Pogues’ MacGowan parties on
A Pogues show is a perverse pleasure. While seven members safely sipped bottled water through Thursday’s raucous Avalon show - the first of a four-night Boston run - frontman Shane MacGowan continued his slump toward ruin with his fans toasting his decline.
MacGowan is the only one of the reunited Pogues still wrecked. He opened the show with a bottle at his feet, a pint on the stool at his side, and a cigarette in hand. Diving in with fan favorites “Streams of Whiskey” and “If I Should Fall from the Grace of God,” MacGowan’s powerful and poetic lyrics were slurred (even more than usual), but his trademark raise-the-roof shouts and screams were as glorious as ever.
Behind him the band was dressed like respectable Irish gents, but its playing belied the coats and ties. Accordion player James Fearnley promised the band’s sobriety wouldn’t damper its ramshackle force, and he made good on his promise. Fearnley stumbled around the stage like a man possessed, dancing and yelling and leaping off the drum risers like Pete Townshend with a 25-pound squeezebox.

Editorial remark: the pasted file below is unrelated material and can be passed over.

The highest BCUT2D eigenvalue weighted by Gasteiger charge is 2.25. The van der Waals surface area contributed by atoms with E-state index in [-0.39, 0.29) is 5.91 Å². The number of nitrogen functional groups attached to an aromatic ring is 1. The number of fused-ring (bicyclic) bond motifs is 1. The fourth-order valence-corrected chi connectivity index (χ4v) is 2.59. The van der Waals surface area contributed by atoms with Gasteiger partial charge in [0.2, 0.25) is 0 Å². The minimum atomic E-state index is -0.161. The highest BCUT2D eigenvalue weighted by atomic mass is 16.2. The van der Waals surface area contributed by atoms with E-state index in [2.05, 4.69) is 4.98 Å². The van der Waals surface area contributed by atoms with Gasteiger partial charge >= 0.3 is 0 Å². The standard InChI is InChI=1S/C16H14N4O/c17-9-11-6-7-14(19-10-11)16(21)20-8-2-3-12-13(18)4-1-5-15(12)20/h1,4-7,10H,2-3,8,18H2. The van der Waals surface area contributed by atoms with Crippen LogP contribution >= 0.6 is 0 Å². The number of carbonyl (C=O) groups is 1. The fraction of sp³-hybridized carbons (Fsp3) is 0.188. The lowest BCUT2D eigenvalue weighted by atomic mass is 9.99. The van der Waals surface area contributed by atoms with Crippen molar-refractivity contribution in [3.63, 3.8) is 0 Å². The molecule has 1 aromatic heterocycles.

And it’s a good thing the band is still so spry: As he ages, MacGowan relies on his mates more than ever. After singing a few tunes MacGowan shuffled off stage and cittern player Terry Woods led those remaining through an earnest “Young Ned of the Hill.” Throughout the night this pattern repeated itself. MacGowan would disappear, another Pogue would sing a tune, and MacGowan would re-emerge with a fresh cigarette and drink.
Sadly, it’s MacGowan’s carousing that defines a Pogues show. No one seems to care if tin whistler Spider Stacy has traded whiskey for Dasani, but, as the unmistakable focal point, MacGowan needs to be a mess. The crowd has come to expect it and spent much of the show shouting “Shane” and raising cans of Guinness and plastic cups of Jameson in his honor. And, while the slurring makes it harder to understand the lyrics, it also imbues many songs - notably “Dirty Old Town,” “Bottle of Smoke” and “The Sickbed of Cuchulaim” - ith a poignant authenticity.
The distressing irony is that with the band in tiptop shape and MacGowan descending further into a magnificent, magnetic caricature, the chances of another reunion decrease as their leader slips further away.
Not everyone was sold on the Pogues’ legendary Irish folk punk. While most of the crowd huddled close to the stage singing along with every lyric, at least a third hit the doors early.
Maybe MacGowan’s performance couldn’t keep them engaged or maybe it was the weeknight and the cold, but many left before the final encore, the last-call party anthem “Fiesta.”
Copyright © 2007 The Boston Herald and Herald Media.
All Rights Reserved.